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I'm reading::

The new and established powerhouse women novelists from across the pond: Penelope Lively, Jane Gardam, Kate Atkinson, Joanna Trollope, Anne Enright, O'Brien (in small doses) My goal this summer is to get as much Jane Austen down as possible.

And here's a group I rarely read (thanks to Jonathon Franzen): American men: Beautiful Ruins by Jess Walter - the last time I was this entertained was in 2011 reading The Sisters Brothers by Patrick DeWitt, or The Family Fang by Kevin Wilson. Beautiful Ruins is journey through time from present day L.A. to Italy of the sixties, where we meet a star-struck young hotelier, a smarmy film producer, and Richard Burton at his worst. Audacious and seamlessy wrought, the prose in Beautiful Ruins is perfectly seasoned with irony and sweet with subtle humor. A feast.

Lately I'm discovering more Canadian writers, starting with long lists of the Scotia Bank Giller prize, and the Governor General's Award winners - loving Cathy Marie Buchanen, The Day The Falls Stood Still and The Painted Girls.

 

Currently::

VACATIONLAND is out! Stories that link a range of characters over a span of decades to the same remote resort near the Canadian border. Reviews are awesome and the promo has been a blast - a polka party book launch with several readers and beer coasters! It's now out on Audible. Works in progress: American River and a Canadian novel set in the Alberta dustbowl, Severance . PLUS, behind my back, Ava Finch, my nom de plume is hard at work on Fishing With RayAnne - take a look at avafinch.com

 

Recently ::

My memoir, SHELTER, came out to great responses from reveiwers and readers.  The setting was inspired by a corner of far Northern Minnesota where our family name is fading from local memory, and where I imagined it would be 'interesting' to take on the wilderness and woodticks to build a cabin for myself and my son, who never got to know his grandfather, born and raised just a few miles away. Today there is a road, two tiny cabins, an outhouse.  With no electricity or water, it's quite authentic, but as a highway threatens to blast through our land, it may be not be our haven for long.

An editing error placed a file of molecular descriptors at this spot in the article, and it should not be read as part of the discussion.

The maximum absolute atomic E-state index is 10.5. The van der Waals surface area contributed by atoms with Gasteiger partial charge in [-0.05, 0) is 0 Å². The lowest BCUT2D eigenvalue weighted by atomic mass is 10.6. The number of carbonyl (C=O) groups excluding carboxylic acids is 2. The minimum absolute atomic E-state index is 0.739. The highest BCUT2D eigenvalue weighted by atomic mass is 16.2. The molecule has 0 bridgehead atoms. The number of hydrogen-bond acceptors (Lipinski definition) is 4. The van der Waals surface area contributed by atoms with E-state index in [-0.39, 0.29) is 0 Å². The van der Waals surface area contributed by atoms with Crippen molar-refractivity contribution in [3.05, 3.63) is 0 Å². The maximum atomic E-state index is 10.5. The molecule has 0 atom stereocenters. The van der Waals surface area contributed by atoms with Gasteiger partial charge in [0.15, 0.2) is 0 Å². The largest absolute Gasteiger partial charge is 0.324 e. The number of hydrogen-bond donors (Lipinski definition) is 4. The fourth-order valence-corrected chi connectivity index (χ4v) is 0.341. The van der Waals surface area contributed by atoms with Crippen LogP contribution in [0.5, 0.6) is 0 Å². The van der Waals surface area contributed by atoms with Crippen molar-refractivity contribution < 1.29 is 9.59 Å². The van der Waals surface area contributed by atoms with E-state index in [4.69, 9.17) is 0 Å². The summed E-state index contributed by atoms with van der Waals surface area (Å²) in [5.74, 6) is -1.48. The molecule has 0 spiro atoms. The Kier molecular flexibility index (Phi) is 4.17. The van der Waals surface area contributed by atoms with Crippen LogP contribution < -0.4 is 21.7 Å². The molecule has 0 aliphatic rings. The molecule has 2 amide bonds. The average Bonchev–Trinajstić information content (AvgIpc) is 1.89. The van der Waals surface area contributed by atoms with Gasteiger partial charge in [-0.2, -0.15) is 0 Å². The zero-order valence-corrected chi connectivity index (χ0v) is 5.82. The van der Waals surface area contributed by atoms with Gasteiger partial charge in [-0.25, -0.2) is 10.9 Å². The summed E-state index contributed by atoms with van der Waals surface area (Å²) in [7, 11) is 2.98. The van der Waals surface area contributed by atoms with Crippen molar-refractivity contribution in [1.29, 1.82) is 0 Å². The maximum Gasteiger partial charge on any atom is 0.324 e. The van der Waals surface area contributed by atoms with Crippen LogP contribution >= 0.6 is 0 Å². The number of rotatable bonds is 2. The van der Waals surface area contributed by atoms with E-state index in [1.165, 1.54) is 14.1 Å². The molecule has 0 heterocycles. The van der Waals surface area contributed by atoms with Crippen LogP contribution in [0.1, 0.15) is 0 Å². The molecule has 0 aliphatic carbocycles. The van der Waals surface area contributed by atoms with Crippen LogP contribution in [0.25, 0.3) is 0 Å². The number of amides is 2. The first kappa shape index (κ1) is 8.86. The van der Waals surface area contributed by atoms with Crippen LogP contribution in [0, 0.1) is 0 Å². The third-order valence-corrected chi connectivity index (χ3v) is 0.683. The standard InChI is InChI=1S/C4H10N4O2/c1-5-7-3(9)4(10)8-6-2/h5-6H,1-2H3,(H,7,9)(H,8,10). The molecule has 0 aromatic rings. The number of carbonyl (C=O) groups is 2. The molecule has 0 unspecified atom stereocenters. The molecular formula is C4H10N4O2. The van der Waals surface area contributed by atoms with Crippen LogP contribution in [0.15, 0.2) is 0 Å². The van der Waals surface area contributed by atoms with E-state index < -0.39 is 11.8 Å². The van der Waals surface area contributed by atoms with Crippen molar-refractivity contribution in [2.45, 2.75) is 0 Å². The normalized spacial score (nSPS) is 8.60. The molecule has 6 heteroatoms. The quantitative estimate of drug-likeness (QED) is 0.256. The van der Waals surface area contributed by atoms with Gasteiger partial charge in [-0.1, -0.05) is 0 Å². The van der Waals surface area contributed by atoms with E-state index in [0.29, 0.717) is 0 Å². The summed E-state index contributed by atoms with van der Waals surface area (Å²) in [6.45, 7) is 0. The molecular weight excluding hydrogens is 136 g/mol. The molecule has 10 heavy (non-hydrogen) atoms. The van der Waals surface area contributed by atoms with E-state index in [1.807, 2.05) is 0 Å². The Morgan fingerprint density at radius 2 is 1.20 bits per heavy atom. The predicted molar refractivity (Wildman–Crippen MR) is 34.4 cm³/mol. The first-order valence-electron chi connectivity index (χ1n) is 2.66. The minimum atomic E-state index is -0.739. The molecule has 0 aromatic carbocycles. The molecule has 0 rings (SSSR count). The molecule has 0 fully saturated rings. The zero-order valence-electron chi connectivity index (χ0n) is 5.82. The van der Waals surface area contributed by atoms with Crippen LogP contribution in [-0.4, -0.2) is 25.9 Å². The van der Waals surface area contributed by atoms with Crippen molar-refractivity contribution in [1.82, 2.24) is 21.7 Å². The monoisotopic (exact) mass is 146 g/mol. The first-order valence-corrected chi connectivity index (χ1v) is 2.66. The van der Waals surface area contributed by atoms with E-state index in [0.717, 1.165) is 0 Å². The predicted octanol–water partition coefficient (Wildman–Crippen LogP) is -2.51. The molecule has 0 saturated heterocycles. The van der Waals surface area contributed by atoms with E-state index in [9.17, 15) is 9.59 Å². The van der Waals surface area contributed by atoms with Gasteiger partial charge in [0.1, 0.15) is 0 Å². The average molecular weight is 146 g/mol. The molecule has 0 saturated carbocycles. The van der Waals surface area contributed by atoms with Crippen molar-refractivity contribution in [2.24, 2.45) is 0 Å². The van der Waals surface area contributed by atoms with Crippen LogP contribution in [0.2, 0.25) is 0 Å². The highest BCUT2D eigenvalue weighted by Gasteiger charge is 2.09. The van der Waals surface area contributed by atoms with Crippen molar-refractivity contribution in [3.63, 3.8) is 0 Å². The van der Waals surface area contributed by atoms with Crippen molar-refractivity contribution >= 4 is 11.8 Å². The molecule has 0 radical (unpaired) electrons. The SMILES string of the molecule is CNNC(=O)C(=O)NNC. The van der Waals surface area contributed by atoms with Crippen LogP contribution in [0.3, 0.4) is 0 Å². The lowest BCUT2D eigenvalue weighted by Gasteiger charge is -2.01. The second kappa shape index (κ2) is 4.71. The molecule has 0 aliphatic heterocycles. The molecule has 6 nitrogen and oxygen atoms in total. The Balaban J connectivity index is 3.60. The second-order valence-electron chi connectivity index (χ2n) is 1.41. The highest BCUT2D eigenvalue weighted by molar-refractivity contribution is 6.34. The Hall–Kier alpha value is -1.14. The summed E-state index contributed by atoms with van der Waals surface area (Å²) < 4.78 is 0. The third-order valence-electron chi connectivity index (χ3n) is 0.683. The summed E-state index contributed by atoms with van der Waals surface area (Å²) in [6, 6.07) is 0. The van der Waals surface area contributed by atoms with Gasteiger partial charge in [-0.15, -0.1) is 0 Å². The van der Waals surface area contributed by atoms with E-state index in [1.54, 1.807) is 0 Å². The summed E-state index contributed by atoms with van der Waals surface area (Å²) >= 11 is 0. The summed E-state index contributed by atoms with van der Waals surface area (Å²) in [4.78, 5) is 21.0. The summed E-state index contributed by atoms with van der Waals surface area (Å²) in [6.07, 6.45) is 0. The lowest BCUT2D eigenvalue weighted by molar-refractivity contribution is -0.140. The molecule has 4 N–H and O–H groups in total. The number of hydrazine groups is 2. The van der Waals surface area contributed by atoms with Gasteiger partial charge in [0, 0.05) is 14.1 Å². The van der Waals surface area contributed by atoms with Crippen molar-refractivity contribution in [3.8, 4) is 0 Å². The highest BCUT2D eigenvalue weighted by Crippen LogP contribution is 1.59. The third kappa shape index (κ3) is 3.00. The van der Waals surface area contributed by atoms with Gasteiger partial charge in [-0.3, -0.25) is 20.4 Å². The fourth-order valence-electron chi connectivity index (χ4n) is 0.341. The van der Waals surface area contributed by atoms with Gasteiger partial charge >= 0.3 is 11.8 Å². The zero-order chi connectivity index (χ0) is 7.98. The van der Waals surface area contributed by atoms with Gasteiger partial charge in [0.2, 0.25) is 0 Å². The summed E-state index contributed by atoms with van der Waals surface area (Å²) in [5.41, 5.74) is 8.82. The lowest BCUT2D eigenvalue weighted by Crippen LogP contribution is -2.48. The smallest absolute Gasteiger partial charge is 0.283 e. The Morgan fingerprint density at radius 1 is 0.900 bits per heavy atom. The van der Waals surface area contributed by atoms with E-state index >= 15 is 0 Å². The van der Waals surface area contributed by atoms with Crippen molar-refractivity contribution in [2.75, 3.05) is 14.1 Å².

The Life::

I've been very lucky to have been a writer-in-residence at a number of programs here and abroad, The Tyrone Guthrie Centre in Ireland was most interesting and inspiring.  I was a Drue Heinz Fellow at Hawthornden Castle, Scotland, where I began pulling together essays for SHELTER and stories for VACATIONLAND (see ) When possible I attend literary seminars and conferences, most recently the San Miguel Allende Literary Festival, where I met amazing Canadians like Maragaret Atwood and Merilyn Simonds, as well as rising stars like Colleen Freisen and Catherine Simmons Niven.  In Aspen at the Irish Writers' Festival, I moderated discussions in panels featuring Edna O'Brien, Jamie O'Neill, Colum McCann, Nuala O'Faolin (sadly no longer with us) and others. 

Sarah moderating a discussion at the Aspen Irish Writers' festival, here with Edna O'Brien, Colum McCann, Jamie O'Neill, and Nuala O'Faolin.

Sarah::

Has been awarded a number of grants, including a Minnesota State Arts Board Fellowship and a Loft McKnight Fellowship. Her first novel, THESE GRANITE ISLANDS was translated to eight languages and was short-listed for France's prestigious Grand Prix de lectrices d'Elle.  Her second novel THE ICE CHORUS been re-issued in paperback by ALMA BOOKS of England, distributing it in English language markets wordwide.

 
 


 

::On Writing

Once I plot a story and begin, the characters own it.  When they pull me along to places where I'm unsure what might happen next, I know I'm writing.